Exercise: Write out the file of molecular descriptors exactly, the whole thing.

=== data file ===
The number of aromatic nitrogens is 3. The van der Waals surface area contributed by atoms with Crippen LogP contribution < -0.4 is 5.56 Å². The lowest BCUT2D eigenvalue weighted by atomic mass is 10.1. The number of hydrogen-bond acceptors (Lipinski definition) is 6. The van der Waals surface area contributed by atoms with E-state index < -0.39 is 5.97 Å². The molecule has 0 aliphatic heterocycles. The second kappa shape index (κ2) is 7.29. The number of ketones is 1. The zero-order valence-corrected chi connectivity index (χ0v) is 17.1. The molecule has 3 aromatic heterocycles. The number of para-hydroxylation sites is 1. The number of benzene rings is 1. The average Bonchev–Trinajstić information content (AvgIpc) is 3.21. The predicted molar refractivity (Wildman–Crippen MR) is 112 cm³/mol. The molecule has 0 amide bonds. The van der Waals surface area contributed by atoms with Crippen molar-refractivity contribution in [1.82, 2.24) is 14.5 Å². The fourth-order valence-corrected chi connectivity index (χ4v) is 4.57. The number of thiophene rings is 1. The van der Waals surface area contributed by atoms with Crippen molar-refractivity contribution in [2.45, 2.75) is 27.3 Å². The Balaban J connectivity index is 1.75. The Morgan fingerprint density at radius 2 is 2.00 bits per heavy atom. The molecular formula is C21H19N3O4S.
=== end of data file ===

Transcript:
The number of aromatic nitrogens is 3. The van der Waals surface area contributed by atoms with Crippen LogP contribution < -0.4 is 5.56 Å². The lowest BCUT2D eigenvalue weighted by atomic mass is 10.1. The number of hydrogen-bond acceptors (Lipinski definition) is 6. The van der Waals surface area contributed by atoms with E-state index < -0.39 is 5.97 Å². The molecule has 0 aliphatic heterocycles. The second kappa shape index (κ2) is 7.29. The number of ketones is 1. The zero-order valence-corrected chi connectivity index (χ0v) is 17.1. The molecule has 3 aromatic heterocycles. The number of para-hydroxylation sites is 1. The number of benzene rings is 1. The average Bonchev–Trinajstić information content (AvgIpc) is 3.21. The predicted molar refractivity (Wildman–Crippen MR) is 112 cm³/mol. The molecule has 0 amide bonds. The van der Waals surface area contributed by atoms with Crippen molar-refractivity contribution in [1.82, 2.24) is 14.5 Å². The fourth-order valence-corrected chi connectivity index (χ4v) is 4.57. The number of thiophene rings is 1. The van der Waals surface area contributed by atoms with Crippen molar-refractivity contribution in [2.45, 2.75) is 27.3 Å². The Balaban J connectivity index is 1.75. The Morgan fingerprint density at radius 2 is 2.00 bits per heavy atom. The molecular formula is C21H19N3O4S.